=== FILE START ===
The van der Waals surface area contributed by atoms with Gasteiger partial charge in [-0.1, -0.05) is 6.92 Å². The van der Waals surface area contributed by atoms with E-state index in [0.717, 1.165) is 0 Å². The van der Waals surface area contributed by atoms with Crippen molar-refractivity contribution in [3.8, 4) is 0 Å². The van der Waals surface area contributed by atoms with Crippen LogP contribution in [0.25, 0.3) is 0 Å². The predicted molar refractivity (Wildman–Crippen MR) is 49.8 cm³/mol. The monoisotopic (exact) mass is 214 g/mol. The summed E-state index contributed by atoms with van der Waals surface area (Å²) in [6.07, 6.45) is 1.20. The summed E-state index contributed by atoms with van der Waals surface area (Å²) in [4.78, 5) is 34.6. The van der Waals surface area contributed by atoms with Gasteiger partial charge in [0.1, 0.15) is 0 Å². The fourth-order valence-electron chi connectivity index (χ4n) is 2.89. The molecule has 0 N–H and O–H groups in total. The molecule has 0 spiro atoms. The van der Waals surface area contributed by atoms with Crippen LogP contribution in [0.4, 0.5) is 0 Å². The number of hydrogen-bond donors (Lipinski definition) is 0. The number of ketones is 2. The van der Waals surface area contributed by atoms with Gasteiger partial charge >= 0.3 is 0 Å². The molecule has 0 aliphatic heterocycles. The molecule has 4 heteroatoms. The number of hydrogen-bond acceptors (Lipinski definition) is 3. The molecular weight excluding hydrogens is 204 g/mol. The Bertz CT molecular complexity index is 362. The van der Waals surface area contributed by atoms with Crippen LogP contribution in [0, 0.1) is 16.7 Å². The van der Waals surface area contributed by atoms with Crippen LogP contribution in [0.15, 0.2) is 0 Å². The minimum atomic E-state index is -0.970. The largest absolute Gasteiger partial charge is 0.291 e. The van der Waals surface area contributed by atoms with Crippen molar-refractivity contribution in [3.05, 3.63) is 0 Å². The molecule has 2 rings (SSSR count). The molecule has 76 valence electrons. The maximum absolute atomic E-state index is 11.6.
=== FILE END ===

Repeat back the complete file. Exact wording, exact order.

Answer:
The van der Waals surface area contributed by atoms with Gasteiger partial charge in [-0.1, -0.05) is 6.92 Å². The van der Waals surface area contributed by atoms with E-state index in [0.717, 1.165) is 0 Å². The van der Waals surface area contributed by atoms with Crippen molar-refractivity contribution in [3.8, 4) is 0 Å². The van der Waals surface area contributed by atoms with Crippen LogP contribution in [0.25, 0.3) is 0 Å². The predicted molar refractivity (Wildman–Crippen MR) is 49.8 cm³/mol. The monoisotopic (exact) mass is 214 g/mol. The summed E-state index contributed by atoms with van der Waals surface area (Å²) in [6.07, 6.45) is 1.20. The summed E-state index contributed by atoms with van der Waals surface area (Å²) in [4.78, 5) is 34.6. The van der Waals surface area contributed by atoms with Gasteiger partial charge in [0.1, 0.15) is 0 Å². The fourth-order valence-electron chi connectivity index (χ4n) is 2.89. The molecule has 0 N–H and O–H groups in total. The molecule has 0 spiro atoms. The van der Waals surface area contributed by atoms with Crippen LogP contribution in [0.4, 0.5) is 0 Å². The number of hydrogen-bond donors (Lipinski definition) is 0. The number of ketones is 2. The van der Waals surface area contributed by atoms with Gasteiger partial charge >= 0.3 is 0 Å². The molecule has 0 aliphatic heterocycles. The molecule has 4 heteroatoms. The number of hydrogen-bond acceptors (Lipinski definition) is 3. The molecular weight excluding hydrogens is 204 g/mol. The Bertz CT molecular complexity index is 362. The van der Waals surface area contributed by atoms with Crippen LogP contribution in [0, 0.1) is 16.7 Å². The van der Waals surface area contributed by atoms with Crippen LogP contribution in [0.15, 0.2) is 0 Å². The minimum atomic E-state index is -0.970. The largest absolute Gasteiger partial charge is 0.291 e. The van der Waals surface area contributed by atoms with Crippen molar-refractivity contribution in [3.05, 3.63) is 0 Å². The molecule has 2 rings (SSSR count). The molecule has 76 valence electrons. The maximum absolute atomic E-state index is 11.6.